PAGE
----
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Carbon Storage Plans Prompt Concerns in Tribal Areas

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Monday, January 3, 2022   

A Midwestern company is trying to gain support for a multi-state project involving capturing carbon from ethanol plants and moving it underground for storage. In the public debate, advocates for tribal communities say their voices should not be ignored.

Summit Carbon Solutions wants to construct a pipeline through five states before the carbon dioxide is stored underground in North Dakota.

Supporters of carbon-capture technology say it benefits the environment.

Brian Jorde, managing lawyer at the Domina Law Firm, who is involved in legal strategies to fight such projects, says there are too many unknowns.

"How can these companies guarantee that there won't be a catastrophic disaster in the future when they really have no idea what the formations will look like?" Jorde questioned.

He suggested there is no way of knowing yet if the carbon will move beyond storage boundaries. Jorde spoke at a recent forum hosted by the Great Plains Action Society, along with regional tribal leaders.

They say the projects not only threaten landowners, but could also affect water and other resources for Indigenous communities, even if the pipes run near their lands and not through them. Summit insists it will ensure meaningful consultation with tribes.

Lisa DeVille, a Dakota Resource Council board member representing group affiliate Fort Berthold POWER, said the Summit project appears similar in size and scope to the Dakota Access oil pipeline. She pointed out she has seen too many spills in her state, and wondered if carbon storage would result in similar effects.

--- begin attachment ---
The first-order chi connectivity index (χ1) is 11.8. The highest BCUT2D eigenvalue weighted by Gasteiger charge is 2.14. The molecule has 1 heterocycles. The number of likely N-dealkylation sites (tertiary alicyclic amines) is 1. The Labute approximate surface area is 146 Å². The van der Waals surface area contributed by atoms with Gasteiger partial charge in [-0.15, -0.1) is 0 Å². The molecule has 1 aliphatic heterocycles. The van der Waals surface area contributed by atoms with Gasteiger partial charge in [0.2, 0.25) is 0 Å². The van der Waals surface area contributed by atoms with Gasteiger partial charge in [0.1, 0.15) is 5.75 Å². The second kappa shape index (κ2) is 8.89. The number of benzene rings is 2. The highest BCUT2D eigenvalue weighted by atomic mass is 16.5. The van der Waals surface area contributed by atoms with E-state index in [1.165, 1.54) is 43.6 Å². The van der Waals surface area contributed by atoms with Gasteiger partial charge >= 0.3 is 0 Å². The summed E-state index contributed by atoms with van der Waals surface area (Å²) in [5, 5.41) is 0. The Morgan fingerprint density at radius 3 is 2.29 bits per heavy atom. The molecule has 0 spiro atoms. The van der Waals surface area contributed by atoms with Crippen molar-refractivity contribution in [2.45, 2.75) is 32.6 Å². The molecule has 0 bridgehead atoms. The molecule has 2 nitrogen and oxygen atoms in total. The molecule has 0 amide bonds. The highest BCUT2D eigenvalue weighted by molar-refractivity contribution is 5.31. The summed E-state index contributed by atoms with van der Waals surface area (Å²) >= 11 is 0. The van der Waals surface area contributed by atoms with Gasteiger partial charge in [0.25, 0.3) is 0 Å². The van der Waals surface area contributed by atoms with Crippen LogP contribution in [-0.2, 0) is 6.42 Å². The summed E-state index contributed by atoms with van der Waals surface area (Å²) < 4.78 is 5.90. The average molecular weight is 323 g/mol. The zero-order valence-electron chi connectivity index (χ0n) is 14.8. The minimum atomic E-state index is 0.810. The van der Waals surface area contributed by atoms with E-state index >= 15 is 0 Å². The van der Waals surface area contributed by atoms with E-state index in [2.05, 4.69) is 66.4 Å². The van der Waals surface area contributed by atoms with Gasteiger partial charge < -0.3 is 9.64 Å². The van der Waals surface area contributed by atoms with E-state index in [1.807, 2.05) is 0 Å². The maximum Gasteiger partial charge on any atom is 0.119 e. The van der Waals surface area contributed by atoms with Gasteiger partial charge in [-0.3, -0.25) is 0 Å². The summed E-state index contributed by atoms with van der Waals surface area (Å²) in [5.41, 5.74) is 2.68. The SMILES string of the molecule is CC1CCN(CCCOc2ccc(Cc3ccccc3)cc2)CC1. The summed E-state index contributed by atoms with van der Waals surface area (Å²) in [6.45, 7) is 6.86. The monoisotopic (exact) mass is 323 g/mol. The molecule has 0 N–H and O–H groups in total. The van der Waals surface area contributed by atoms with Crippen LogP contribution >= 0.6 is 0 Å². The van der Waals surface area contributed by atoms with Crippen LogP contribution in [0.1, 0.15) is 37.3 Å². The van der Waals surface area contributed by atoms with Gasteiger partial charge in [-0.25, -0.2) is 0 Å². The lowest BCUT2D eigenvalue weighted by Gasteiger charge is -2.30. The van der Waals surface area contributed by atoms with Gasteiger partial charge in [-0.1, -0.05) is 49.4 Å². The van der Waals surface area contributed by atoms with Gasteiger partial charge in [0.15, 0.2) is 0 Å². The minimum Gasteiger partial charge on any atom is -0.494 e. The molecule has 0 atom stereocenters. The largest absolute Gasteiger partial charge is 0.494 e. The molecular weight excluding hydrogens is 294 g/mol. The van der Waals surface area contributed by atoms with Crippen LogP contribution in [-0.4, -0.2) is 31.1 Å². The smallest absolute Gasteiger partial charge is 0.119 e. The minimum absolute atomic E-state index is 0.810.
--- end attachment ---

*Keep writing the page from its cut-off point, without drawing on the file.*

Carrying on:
"This pipeline project is no different than any pipeline project industry is going to say, 'This is the best and safest project ever,' when in reality, all pipelines spill or break," DeVille contended.

Environmental and tribal groups said residents along the proposed route must be informed, and urged them to speak up.

They argued Summit is moving fast to convince landowners to agree to land easements. The company describes the pipeline as the largest carbon capture and storage project in the world and would safely store up to 12 million tons of CO2 annually.

Disclosure: Dakota Resource Council contributes to our fund for reporting on Climate Change/Air Quality, Energy Policy, Environment, and Rural/Farming Issues. If you would like to help support news in the public interest, click here.


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